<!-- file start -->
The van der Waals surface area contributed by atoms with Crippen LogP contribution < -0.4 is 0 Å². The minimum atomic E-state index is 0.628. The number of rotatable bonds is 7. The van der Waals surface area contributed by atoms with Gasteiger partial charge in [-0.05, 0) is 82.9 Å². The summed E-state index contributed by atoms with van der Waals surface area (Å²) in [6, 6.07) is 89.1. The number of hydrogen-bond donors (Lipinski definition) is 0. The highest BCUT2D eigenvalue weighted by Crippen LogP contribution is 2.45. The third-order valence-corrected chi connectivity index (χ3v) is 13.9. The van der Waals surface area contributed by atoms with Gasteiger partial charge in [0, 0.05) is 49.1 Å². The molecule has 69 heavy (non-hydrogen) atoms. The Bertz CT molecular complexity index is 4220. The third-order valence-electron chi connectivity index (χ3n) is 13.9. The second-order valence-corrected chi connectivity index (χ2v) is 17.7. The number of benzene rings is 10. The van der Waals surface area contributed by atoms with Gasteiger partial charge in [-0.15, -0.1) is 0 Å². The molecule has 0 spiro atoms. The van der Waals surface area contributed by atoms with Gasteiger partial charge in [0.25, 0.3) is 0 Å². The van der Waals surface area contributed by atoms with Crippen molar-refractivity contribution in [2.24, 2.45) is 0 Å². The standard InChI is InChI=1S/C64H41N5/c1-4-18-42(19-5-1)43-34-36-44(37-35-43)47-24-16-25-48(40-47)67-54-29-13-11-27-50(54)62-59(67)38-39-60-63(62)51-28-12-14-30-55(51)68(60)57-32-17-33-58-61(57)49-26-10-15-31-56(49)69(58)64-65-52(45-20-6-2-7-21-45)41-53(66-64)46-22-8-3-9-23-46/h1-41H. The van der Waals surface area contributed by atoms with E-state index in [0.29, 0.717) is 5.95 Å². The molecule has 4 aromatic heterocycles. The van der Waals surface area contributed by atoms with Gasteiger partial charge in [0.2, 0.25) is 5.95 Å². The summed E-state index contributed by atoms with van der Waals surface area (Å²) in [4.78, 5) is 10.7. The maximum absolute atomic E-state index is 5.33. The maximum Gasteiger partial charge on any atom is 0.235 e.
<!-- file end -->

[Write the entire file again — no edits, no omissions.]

The van der Waals surface area contributed by atoms with Crippen LogP contribution < -0.4 is 0 Å². The minimum atomic E-state index is 0.628. The number of rotatable bonds is 7. The van der Waals surface area contributed by atoms with Gasteiger partial charge in [-0.05, 0) is 82.9 Å². The summed E-state index contributed by atoms with van der Waals surface area (Å²) in [6, 6.07) is 89.1. The number of hydrogen-bond donors (Lipinski definition) is 0. The highest BCUT2D eigenvalue weighted by Crippen LogP contribution is 2.45. The third-order valence-corrected chi connectivity index (χ3v) is 13.9. The van der Waals surface area contributed by atoms with Gasteiger partial charge in [0, 0.05) is 49.1 Å². The molecule has 69 heavy (non-hydrogen) atoms. The Bertz CT molecular complexity index is 4220. The third-order valence-electron chi connectivity index (χ3n) is 13.9. The second-order valence-corrected chi connectivity index (χ2v) is 17.7. The number of benzene rings is 10. The van der Waals surface area contributed by atoms with Gasteiger partial charge in [-0.15, -0.1) is 0 Å². The molecule has 0 spiro atoms. The van der Waals surface area contributed by atoms with Gasteiger partial charge in [0.25, 0.3) is 0 Å². The van der Waals surface area contributed by atoms with Crippen molar-refractivity contribution in [2.24, 2.45) is 0 Å². The standard InChI is InChI=1S/C64H41N5/c1-4-18-42(19-5-1)43-34-36-44(37-35-43)47-24-16-25-48(40-47)67-54-29-13-11-27-50(54)62-59(67)38-39-60-63(62)51-28-12-14-30-55(51)68(60)57-32-17-33-58-61(57)49-26-10-15-31-56(49)69(58)64-65-52(45-20-6-2-7-21-45)41-53(66-64)46-22-8-3-9-23-46/h1-41H. The van der Waals surface area contributed by atoms with E-state index in [0.29, 0.717) is 5.95 Å². The molecule has 4 aromatic heterocycles. The van der Waals surface area contributed by atoms with Gasteiger partial charge in [0.2, 0.25) is 5.95 Å². The summed E-state index contributed by atoms with van der Waals surface area (Å²) in [4.78, 5) is 10.7. The maximum absolute atomic E-state index is 5.33. The maximum Gasteiger partial charge on any atom is 0.235 e.